Secure Boot is a security verification mechanism introduced by the UEFI standard. Its purpose is to ensure that during the boot process, a computer can only load bootloader and operating system kernels signed by trusted signing authorities, protecting the system from the impact of malicious code loaded and executed early in the boot process, such as Rootkits and Bootkits.

Secure Boot mandates that the bootloader and operating system kernel undergo verification using digital signatures. Digital signatures are generated by a private key and then verified using the public key of the relevant authority. Only bootloaders and operating systems signed with trusted keys can pass the verification.

Most x86-based computers come pre-installed with Microsoft keys. Consequently, the firmware of these computers trusts binary files signed by Microsoft. Microsoft, being the certification authority (CA) for Secure Boot, can also issue signatures for programs from other trusted organizations. The shim bootloader, used by many Linux distributions, includes a certificate signed by Microsoft, enabling Linux to smoothly boot on systems with Secure Boot enabled.


shim is a bootloader designed to launch operating systems on computers with Secure Boot enabled, even if the default bootloader of these operating systems is not directly pre-installed or signed by the hardware manufacturer. It provides a universal solution for booting different operating systems in a Secure Boot environment while maintaining support for open-source and unsigned kernel modules.

To pass Secure Boot verification, shim includes a certificate signed by Microsoft. The public key of this certificate is embedded in many UEFI firmwares, allowing the code signature of shim to pass Secure Boot validation.

Once shim successfully undergoes Secure Boot verification, it loads the default bootloader of the Linux operating system, typically GRUB2. This process establishes a secure boot chain, ensuring that trusted code controls the system throughout the entire boot process.

The relationship between shimx64 and shim is analogous to that of x86-64 and x86. Shim is used to launch 32-bit operating systems, while shimx64 is employed for launching 64-bit operating systems.


EFI System Partition, also known as ESP, is an OS-independent partition typically formatted in FAT or FAT32 file systems with a size usually around 100MB. It holds essential components required for UEFI booting, including bootloaders, applications, and drivers provided by the UEFI firmware.

The ESP doesn’t appear in Windows File Explorer but is visible in Disk Management. In Linux, the ESP is treated as a regular partition and can be directly mounted using the mount utility to its corresponding block device, often mounted at /boot/efi.

The EFI System Partition comprises a top-level directory named EFI, which may contain multiple subdirectories, each corresponding to an operating system or bootloader. The names of these subdirectories typically align with the operating system or bootloader identifiers.

EFI Directory Analysis

Here is the EFI directory structure on my laptop:

  • HDD0/EFI/
    • ubuntu
      • grub.efi
      • shimx64.efi
      • mmx.efi
    • boot
      • grub.efi
      • shimx64.efi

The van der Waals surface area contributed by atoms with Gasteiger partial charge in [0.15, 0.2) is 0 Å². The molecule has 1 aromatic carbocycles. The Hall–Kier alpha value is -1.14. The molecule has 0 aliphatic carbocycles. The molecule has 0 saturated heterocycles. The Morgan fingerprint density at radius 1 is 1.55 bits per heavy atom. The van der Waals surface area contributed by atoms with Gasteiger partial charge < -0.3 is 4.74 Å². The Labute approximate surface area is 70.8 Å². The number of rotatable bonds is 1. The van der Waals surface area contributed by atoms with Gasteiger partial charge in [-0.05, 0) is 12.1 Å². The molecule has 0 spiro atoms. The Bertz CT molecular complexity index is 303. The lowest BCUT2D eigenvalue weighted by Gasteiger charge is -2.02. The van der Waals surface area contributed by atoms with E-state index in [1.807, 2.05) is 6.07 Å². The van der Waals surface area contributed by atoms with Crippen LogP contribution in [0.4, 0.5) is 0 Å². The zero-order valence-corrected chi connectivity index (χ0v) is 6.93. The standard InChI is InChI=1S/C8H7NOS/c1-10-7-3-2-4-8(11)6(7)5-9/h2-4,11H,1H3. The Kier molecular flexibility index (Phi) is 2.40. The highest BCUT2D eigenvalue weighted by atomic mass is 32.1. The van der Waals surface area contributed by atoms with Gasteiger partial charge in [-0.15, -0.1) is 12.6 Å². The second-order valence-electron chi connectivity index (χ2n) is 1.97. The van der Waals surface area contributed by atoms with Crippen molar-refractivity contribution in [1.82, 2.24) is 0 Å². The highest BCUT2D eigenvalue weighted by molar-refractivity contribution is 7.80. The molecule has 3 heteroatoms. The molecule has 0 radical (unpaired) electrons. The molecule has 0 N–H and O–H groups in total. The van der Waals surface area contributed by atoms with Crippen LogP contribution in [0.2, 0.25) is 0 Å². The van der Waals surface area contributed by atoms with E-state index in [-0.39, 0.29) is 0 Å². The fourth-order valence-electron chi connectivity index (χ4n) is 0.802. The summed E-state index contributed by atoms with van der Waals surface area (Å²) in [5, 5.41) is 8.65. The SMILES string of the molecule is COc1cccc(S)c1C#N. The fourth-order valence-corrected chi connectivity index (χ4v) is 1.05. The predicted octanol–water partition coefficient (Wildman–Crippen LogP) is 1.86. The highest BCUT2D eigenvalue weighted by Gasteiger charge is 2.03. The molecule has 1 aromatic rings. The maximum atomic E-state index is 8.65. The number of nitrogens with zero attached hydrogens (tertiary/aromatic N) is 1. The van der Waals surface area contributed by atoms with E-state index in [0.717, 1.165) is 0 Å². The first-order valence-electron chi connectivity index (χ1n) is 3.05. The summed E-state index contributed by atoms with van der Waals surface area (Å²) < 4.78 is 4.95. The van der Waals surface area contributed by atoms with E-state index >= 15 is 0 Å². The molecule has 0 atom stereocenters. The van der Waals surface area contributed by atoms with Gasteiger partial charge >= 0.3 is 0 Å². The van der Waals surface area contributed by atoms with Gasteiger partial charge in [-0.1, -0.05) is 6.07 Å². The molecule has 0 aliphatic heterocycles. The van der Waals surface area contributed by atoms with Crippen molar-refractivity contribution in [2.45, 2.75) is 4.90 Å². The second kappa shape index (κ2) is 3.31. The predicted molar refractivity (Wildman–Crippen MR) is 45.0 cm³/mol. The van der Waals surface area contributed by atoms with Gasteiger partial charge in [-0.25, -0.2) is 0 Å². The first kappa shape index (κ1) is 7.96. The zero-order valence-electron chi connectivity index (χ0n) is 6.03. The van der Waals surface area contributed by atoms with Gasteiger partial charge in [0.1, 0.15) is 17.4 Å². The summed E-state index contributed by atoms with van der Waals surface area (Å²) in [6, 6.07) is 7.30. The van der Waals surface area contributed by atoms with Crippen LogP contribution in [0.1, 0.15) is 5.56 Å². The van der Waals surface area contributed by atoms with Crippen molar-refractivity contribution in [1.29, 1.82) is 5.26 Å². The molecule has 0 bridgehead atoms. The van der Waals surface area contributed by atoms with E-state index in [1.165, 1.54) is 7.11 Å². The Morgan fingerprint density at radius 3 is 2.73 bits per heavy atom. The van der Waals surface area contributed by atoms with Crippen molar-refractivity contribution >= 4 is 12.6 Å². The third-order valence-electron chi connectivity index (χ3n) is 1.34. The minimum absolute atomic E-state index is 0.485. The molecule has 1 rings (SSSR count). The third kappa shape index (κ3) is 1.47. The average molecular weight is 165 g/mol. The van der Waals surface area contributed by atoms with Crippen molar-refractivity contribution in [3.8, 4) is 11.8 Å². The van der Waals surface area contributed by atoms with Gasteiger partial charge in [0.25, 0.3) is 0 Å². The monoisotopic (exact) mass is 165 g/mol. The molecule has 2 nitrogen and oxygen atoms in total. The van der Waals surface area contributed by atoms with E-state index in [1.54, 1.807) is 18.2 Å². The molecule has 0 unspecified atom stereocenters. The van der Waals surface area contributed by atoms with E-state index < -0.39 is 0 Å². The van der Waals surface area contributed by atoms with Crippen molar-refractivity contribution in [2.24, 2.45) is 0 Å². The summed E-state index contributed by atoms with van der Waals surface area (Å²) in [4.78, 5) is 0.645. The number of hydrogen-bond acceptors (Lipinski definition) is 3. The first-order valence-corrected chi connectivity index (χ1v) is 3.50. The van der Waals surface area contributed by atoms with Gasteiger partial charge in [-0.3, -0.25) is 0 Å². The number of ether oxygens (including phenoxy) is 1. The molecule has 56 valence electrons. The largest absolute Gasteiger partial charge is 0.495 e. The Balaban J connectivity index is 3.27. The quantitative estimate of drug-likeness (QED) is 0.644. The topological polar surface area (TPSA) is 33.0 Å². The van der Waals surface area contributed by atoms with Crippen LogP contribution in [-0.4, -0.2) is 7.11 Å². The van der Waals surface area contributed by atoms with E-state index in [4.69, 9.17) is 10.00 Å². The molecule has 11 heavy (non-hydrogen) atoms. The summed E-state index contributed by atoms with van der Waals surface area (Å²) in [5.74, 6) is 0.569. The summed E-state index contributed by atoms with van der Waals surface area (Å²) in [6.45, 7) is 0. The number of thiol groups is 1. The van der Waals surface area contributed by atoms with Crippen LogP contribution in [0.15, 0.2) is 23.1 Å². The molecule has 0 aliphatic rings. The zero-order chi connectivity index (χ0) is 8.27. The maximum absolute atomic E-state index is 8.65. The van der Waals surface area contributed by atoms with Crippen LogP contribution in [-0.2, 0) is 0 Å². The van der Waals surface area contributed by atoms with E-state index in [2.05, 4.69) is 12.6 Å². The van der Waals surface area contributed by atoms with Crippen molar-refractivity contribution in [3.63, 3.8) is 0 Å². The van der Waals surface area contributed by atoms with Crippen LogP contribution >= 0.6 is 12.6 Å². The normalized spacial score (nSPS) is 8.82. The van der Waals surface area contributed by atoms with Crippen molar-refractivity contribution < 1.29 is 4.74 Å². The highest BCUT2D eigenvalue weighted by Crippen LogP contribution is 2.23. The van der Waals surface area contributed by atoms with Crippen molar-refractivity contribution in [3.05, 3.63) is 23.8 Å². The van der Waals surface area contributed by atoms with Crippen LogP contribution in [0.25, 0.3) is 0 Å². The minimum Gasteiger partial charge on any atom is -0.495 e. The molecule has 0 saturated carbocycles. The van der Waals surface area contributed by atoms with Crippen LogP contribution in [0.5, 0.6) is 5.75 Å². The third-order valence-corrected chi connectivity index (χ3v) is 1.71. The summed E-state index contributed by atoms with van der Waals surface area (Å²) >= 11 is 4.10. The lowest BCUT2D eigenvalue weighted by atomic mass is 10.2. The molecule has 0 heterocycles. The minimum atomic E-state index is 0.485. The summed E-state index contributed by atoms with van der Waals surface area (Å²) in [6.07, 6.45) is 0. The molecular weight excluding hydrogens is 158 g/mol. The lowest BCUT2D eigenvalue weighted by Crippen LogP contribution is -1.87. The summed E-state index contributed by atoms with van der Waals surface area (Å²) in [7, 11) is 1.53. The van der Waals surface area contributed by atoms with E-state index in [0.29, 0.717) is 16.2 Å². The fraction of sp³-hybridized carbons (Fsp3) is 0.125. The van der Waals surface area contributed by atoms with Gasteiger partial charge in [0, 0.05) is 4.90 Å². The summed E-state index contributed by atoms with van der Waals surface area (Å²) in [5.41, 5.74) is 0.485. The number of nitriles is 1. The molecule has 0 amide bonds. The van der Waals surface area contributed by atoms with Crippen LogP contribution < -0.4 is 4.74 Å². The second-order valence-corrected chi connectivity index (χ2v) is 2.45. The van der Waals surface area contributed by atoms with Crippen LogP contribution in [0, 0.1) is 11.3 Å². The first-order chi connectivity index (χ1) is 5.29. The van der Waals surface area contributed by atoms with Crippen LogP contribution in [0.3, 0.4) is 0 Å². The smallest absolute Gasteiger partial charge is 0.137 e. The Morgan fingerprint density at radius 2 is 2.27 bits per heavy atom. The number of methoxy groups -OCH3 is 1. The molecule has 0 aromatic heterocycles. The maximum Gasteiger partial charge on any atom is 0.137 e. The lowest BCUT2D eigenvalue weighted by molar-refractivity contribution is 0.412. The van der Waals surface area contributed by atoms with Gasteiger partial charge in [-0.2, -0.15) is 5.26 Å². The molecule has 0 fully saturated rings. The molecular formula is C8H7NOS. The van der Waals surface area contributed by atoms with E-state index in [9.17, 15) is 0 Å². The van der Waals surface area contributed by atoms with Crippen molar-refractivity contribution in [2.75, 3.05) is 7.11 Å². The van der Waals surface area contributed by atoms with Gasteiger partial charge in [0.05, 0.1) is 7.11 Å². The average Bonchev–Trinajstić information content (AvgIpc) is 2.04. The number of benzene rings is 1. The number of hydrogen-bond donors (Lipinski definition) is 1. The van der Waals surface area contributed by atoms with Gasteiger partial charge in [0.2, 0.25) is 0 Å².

In most cases, the primary boot entries should be utilized from the /HDD0/EFI/[operating_system] directory(here is ubuntu), while the entries in the /HDD0/EFI/boot directory serve as backups. If the main bootloader becomes damaged, the backup entries can be used as alternatives to ensure the system continues to boot.

Regarding mmx.efi, there is limited information available. According to discussions on Ask Ubuntu, it was originally named MokManager.efi, and Ubuntu renamed it to mmx.efi. It functions as a tool for managing keys in Secure Boot.

Boot Process

In the presence of Secure Boot, the typical boot process unfolds as follows:

  1. The computer starts, and the UEFI firmware initiates the boot process.
  2. UEFI initializes system hardware and performs pre-boot self-checks.
  3. UEFI loads shimx64.efi and verifies its digital signature.
  4. shimx64.efi verifies the digital signature of grub.efi.
  5. If the signature of grub.efi is valid, shimx64.efi loads and executes it.
  6. grub.efi further loads the operating system kernel and other necessary components, initiating the system.
  7. grub.efi loads and launches the Linux kernel, transferring control to the operating system.
  8. The operating system kernel initializes and loads the root file system, booting the Linux Mint operating system.


MBR (Master Boot Record) and GPT (GUID Partition Table) are two different disk partition table formats.

StructureA 512-byte sector located at the first sector of the disk (LBA 0), containing the partition table, boot code, and a disk signatureEach disk sector contains a GPT header and one or more GPT entry arrays. The GPT header includes metadata about the disk, such as the location and size of the partition table, and the disk’s unique identifier (GUID)
CapacityUses 32-bit addressing (LBA) to represent the starting position and size of partitions, limiting support to disks smaller than 2TBUses 64-bit addressing (LBA), allowing support for larger disks (up to 18TB)
PartitionsSupports up to four primary partitions, or three primary and one extended partitionSupports more partitions, the limit depends on the operating system and implementation, with Windows supporting up to 128 primary partitions
Partition IdentificationEach partition has a 1-byte identifier indicating the partition type (e.g., FAT32, NTFS)Each partition has a globally unique identifier (GUID) to identify the partition type, eliminating the need for MBR’s partition identifier
BootingContains code for the bootloader used to initiate the operating system. Booting is handled by the traditional BIOSUses an EFI partition to store the bootloader, eliminating the need for boot code at the beginning of the disk. Booting is typically managed by UEFI

If you are using the combination of UEFI and MBR, you would need to enable the Legacy Boot/CSM feature to emulate the traditional BIOS boot process, but this approach is not recommended.